Lab Report Stylistic Guide

Lab Report Style

Like any other academic paper, a lab report has its own specific requirements both in structure and style. This also extends to the referencing style to be applied to the paper. In most cases, either your department or instructor will have taken you through the various requirements as far as writing a lab report goes. However, gaps in knowledge are quite common. More so, they should never be frowned upon.

In this case, it is always worth considering that consulting is the most effective way of knowing the stylistic requirements of your lab report. If certain elements are unclear to you, it would be wise to reach out to the relevant faculty or see the instructor after class for clarification. As a matter of fact, most departments will have printed out guidelines or a guidebook that is up to the required standard.

Another factor that is equally worth considering is the nature of the experiment you are about to carry out. As you would expect, different sciences – and concepts, by extension – will require different methods of approach. Hence, it is essential to know where your current test lies specifically. This ensures that you get not only the structure right but also a consistent style.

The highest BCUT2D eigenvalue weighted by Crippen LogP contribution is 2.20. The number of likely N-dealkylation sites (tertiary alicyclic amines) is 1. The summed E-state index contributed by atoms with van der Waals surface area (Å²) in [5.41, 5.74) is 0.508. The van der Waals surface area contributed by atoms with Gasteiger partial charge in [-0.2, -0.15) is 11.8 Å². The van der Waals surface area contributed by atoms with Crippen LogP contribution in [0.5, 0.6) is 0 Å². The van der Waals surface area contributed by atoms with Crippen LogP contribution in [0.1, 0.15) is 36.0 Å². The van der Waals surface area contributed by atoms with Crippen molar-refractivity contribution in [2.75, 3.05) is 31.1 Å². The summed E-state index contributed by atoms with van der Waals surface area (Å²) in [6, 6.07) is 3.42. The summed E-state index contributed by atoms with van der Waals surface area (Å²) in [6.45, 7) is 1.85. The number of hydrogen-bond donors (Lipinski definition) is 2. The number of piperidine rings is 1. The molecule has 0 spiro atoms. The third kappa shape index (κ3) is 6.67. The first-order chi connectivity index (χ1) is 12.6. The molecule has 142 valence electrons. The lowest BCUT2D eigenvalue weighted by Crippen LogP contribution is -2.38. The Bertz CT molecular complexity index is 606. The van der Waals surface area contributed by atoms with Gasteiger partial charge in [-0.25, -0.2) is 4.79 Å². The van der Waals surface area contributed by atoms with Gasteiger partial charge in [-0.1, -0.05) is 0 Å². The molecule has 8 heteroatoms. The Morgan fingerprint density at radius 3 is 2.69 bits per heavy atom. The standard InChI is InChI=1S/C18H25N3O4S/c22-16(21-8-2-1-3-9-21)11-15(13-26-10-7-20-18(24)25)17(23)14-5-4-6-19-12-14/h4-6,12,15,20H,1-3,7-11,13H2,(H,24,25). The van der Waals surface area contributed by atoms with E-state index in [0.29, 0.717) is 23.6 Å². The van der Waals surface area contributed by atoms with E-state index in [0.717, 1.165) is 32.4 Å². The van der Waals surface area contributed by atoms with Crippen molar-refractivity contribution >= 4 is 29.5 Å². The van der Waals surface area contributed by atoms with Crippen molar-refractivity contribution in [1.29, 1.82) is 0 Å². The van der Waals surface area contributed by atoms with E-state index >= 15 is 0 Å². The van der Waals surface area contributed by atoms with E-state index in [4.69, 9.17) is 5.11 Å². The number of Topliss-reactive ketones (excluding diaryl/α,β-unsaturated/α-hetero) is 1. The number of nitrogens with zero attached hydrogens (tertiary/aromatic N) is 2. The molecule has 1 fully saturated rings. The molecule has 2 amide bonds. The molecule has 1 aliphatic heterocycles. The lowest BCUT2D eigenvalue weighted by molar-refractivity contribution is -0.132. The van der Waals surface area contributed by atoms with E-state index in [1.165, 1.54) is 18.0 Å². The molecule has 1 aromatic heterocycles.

As a result of science, lab reports have a substantially standard style. This lies on the bedrock of science and experiments whereby other persons of interest may replicate your experiment. Hence, this article looks to provide insight into the essential elements that should be adhered to in every lab report.

Concise Language

This narrows back to the main objectives of carrying out scientific experiments. In any of such tests, you are looking to explore an idea that requires empirical findings to justify and validate. The subsequent results should, hence, be applicable and reliable in the relevant scientific field. To put it simply, you seek to convey your hypotheses, findings, and conclusions coherently.

Therefore, it is quite paramount that you convey your message in a language that is clear and straightforward. You should, hence, strive to always go straight to the point. In scientific papers, there is no reason to have any flair in your language. You should also ensure that the language is simple and the details explicit. It follows then that each sentence that you write should carry its own point and meaning in the bigger picture of the experiment.

Past Tense and Third Person

As the title suggests, a lab report should always be written in the past tense. Usually, your procedure will have instructions that delineate the processes in the present continuous tense. It follows then that if you are reporting, then the tense should change to the past. You are noting down something that you have already done.

Like any other academic paper, it is recommended that you write your lab report in the third person. Science strives to be impersonal. Hence it steers away from personal pronouns. Furthermore, you should write the report in a passive voice, which achieves objectivity in your work -stylistically speaking.

In conclusion, a lab report will not be too different from other academic papers as far as style goes.

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